Bill de Blasio and the Proven Value of Inclusiveness

I first came to know Mayor-elect Bill de Blasio when we worked together in the Dinkins Administration on New York City's hosting of the 1992 Democratic National Convention. That hosting effort -- still the most successful in American political history -- demonstrated that the inclusiveness that is already a hallmark of his emerging Administration can pay enormous dividends for the city.

At the time, Bill was an aide to Deputy Mayor Bill Lynch, the "rumpled genius" who had served as the architect of David Dinkins's historic 1989 election as Mayor. I was CEO of New York '92, the public-private partnership that managed New York City's hosting of the Convention.

One of the core principles of the hosting was that it would reflect what Mayor Dinkins called the city's "gorgeous mosaic." Bill de Blasio worked with me to implement that mandate, and his continuing commitment to it is apparent in his recently assembled transition board, which, in his words, "mirrors the glorious diversity of this city."

The strength of that commitment in the hosting effort was clear throughout our work. Its impact still benefits the city financially more than 20 years later -- through world-renowned promotional events, created for the occasion, that still promote New York City.

The staff of New York '92 was broadly diverse and drawn from all five boroughs. As a result, the official Welcoming Reception for the Convention's 56 delegations -- traditionally held at a single location -- was divided into about 50 events (one for each state plus the District of Columbia, Puerto Rico, Guam and other territories), which were held in stunning cultural institutions and other notable locations in all five boroughs. Spreading out the receptions ensured that delegates saw more than Manhattan and that small businesses throughout the city benefited from catering and other related services.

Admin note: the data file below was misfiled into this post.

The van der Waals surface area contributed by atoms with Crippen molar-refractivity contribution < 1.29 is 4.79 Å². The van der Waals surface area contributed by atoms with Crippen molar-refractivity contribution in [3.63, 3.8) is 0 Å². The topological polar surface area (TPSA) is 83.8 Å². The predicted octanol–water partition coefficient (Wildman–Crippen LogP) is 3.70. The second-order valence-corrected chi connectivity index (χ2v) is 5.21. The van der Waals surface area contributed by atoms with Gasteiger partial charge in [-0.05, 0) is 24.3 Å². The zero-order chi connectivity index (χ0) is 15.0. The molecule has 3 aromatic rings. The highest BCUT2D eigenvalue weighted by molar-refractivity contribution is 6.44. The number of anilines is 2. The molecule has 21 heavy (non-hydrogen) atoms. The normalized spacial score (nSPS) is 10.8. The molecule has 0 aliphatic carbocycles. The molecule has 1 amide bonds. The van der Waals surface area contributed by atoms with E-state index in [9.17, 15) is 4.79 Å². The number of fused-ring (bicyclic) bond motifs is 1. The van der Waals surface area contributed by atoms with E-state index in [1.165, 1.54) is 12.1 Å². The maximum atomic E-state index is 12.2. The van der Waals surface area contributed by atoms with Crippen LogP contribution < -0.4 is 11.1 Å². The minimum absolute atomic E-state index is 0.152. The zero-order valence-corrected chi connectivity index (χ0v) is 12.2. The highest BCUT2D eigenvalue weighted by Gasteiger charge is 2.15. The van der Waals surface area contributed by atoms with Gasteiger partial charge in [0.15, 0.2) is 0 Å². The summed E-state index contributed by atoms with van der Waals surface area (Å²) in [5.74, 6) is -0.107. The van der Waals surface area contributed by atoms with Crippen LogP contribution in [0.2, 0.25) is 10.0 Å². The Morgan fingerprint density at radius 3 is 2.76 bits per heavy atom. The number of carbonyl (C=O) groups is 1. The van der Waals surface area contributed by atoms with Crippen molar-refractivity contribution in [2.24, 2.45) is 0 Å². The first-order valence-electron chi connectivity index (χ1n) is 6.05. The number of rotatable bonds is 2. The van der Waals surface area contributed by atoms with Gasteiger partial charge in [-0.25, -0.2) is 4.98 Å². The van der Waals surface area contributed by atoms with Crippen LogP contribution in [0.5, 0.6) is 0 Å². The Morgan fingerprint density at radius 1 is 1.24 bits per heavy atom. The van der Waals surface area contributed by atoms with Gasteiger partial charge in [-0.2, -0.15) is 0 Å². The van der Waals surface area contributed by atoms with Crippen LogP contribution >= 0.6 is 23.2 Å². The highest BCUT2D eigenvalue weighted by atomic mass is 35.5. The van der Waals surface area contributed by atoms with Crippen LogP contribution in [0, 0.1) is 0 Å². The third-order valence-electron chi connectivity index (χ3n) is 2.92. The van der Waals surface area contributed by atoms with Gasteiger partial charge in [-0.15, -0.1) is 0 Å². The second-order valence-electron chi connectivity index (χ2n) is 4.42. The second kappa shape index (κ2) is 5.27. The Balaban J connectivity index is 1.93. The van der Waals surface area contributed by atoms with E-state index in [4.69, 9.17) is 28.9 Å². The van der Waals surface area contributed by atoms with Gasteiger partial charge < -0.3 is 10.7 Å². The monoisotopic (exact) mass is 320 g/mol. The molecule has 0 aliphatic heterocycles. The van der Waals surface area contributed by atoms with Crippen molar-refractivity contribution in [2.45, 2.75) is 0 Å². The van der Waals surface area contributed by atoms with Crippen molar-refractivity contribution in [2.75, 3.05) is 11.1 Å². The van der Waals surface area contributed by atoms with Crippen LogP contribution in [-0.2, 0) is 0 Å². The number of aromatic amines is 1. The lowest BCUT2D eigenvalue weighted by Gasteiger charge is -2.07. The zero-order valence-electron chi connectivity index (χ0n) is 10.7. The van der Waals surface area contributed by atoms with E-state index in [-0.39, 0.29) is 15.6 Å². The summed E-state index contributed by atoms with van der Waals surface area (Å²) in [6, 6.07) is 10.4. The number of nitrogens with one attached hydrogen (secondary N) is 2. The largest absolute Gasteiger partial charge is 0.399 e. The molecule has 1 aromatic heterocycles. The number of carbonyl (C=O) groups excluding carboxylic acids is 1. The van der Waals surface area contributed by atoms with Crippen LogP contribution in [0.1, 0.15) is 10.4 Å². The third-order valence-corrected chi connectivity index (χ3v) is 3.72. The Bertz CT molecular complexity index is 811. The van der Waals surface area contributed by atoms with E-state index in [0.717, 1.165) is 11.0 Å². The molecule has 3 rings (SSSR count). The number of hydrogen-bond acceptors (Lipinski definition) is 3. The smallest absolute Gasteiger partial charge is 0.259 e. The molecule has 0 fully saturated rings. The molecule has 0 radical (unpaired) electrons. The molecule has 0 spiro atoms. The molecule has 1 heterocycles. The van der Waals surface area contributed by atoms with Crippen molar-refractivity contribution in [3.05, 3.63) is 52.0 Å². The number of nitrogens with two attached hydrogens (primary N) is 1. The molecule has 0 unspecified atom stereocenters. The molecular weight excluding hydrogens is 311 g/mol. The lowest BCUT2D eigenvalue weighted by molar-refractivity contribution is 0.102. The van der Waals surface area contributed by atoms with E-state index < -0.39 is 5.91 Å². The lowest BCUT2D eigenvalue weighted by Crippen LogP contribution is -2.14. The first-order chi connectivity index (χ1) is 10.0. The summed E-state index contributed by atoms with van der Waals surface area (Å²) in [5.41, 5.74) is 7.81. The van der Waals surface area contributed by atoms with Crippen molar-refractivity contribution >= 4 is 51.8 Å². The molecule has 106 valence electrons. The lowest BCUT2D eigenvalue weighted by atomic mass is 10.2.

But it was the creativity of that staff and the determination to ensure that the Convention benefited the city broadly that led to New York '92's creation of three events that have generated billions of dollars of economic activity for the city over the past two decades. Two of them continue to do so to this day.

Those three events are Restaurant Week (which began by offering a $19.92 prix fixe lunch for Convention delegates and all New Yorkers); Fashion Week (which started as "New York is Fashion" in 1992 and evolved the following year into what is now Mercedes-Benz Fashion Week), and Broadway on Broadway (the free outdoor concert held in Times Square to promote new Broadway seasons). Restaurant Week and Fashion Week now each take place twice a year; Broadway on Broadway ended its extraordinarily successful run after 20 years in 2012.

All three evolved from collaborations between New York '92 and leaders of New York's restaurants, fashion houses and Broadway theaters -- all of whom were determined to ensure that the Convention benefited as many New Yorkers as possible.

When the Democratic National Convention ended in 1992, the City estimated that its hosting of the event had generated more than $470 million in economic impact -- at a cost to the City of less than $21 million in public funds. Since then, those three events have together dwarfed that original estimate.

Today, Fashion Week generates an annual economic impact exceeding $850 million, according to the City. Restaurant Week produces an estimated $12 million in annual revenue for participating restaurants from online reservations alone, according to NYC & Company.

That's an extraordinary economic return, over more than 20 years, on an original investment of $21 million -- and one that no other city or hosting event has ever come close to matching. It evolved -- to Mayor Dinkins's great credit -- from his commitment to inclusiveness, a fervent belief that as many people as possible should benefit from the city's economic good fortune.

Mayor-elect de Blasio has already made that commitment a mainstay of his upcoming Administration. It's a commitment that he knows can reap huge economic returns for the city.

The author is Chief Operating Officer of Goodman Media International, the New York City-based public relations firm.